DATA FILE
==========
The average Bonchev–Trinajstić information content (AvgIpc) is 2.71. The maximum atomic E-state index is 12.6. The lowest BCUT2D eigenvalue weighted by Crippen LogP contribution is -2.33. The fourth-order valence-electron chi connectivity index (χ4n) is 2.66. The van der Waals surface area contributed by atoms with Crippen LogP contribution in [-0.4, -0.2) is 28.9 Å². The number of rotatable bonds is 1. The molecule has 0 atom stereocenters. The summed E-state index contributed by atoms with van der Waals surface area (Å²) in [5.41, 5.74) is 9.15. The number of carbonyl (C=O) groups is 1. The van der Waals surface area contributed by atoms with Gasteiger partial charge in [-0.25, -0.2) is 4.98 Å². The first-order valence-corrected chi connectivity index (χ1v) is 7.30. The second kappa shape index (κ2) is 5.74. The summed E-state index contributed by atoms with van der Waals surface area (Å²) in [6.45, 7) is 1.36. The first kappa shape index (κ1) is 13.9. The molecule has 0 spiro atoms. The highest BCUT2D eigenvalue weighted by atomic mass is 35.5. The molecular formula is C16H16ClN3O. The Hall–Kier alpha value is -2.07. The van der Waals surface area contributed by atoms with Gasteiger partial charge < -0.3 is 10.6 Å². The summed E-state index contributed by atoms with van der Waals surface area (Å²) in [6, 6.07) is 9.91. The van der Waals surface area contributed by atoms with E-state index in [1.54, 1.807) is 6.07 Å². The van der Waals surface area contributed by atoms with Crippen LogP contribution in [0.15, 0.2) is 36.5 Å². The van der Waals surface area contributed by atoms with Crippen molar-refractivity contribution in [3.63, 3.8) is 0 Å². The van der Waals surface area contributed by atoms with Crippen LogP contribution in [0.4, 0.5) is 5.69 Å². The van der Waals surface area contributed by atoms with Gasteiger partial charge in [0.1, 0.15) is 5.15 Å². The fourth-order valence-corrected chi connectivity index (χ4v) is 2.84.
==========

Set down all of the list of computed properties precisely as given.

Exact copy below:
The average Bonchev–Trinajstić information content (AvgIpc) is 2.71. The maximum atomic E-state index is 12.6. The lowest BCUT2D eigenvalue weighted by Crippen LogP contribution is -2.33. The fourth-order valence-electron chi connectivity index (χ4n) is 2.66. The van der Waals surface area contributed by atoms with Crippen LogP contribution in [-0.4, -0.2) is 28.9 Å². The number of rotatable bonds is 1. The molecule has 0 atom stereocenters. The summed E-state index contributed by atoms with van der Waals surface area (Å²) in [5.41, 5.74) is 9.15. The number of carbonyl (C=O) groups is 1. The van der Waals surface area contributed by atoms with Gasteiger partial charge in [-0.25, -0.2) is 4.98 Å². The first-order valence-corrected chi connectivity index (χ1v) is 7.30. The second kappa shape index (κ2) is 5.74. The summed E-state index contributed by atoms with van der Waals surface area (Å²) in [6.45, 7) is 1.36. The first kappa shape index (κ1) is 13.9. The molecule has 0 spiro atoms. The highest BCUT2D eigenvalue weighted by atomic mass is 35.5. The molecular formula is C16H16ClN3O. The Hall–Kier alpha value is -2.07. The van der Waals surface area contributed by atoms with Gasteiger partial charge < -0.3 is 10.6 Å². The summed E-state index contributed by atoms with van der Waals surface area (Å²) in [6, 6.07) is 9.91. The van der Waals surface area contributed by atoms with E-state index in [1.54, 1.807) is 6.07 Å². The van der Waals surface area contributed by atoms with Crippen LogP contribution in [0.15, 0.2) is 36.5 Å². The van der Waals surface area contributed by atoms with Crippen molar-refractivity contribution in [3.63, 3.8) is 0 Å². The van der Waals surface area contributed by atoms with Crippen LogP contribution in [0.4, 0.5) is 5.69 Å². The van der Waals surface area contributed by atoms with Gasteiger partial charge in [0.1, 0.15) is 5.15 Å². The fourth-order valence-corrected chi connectivity index (χ4v) is 2.84.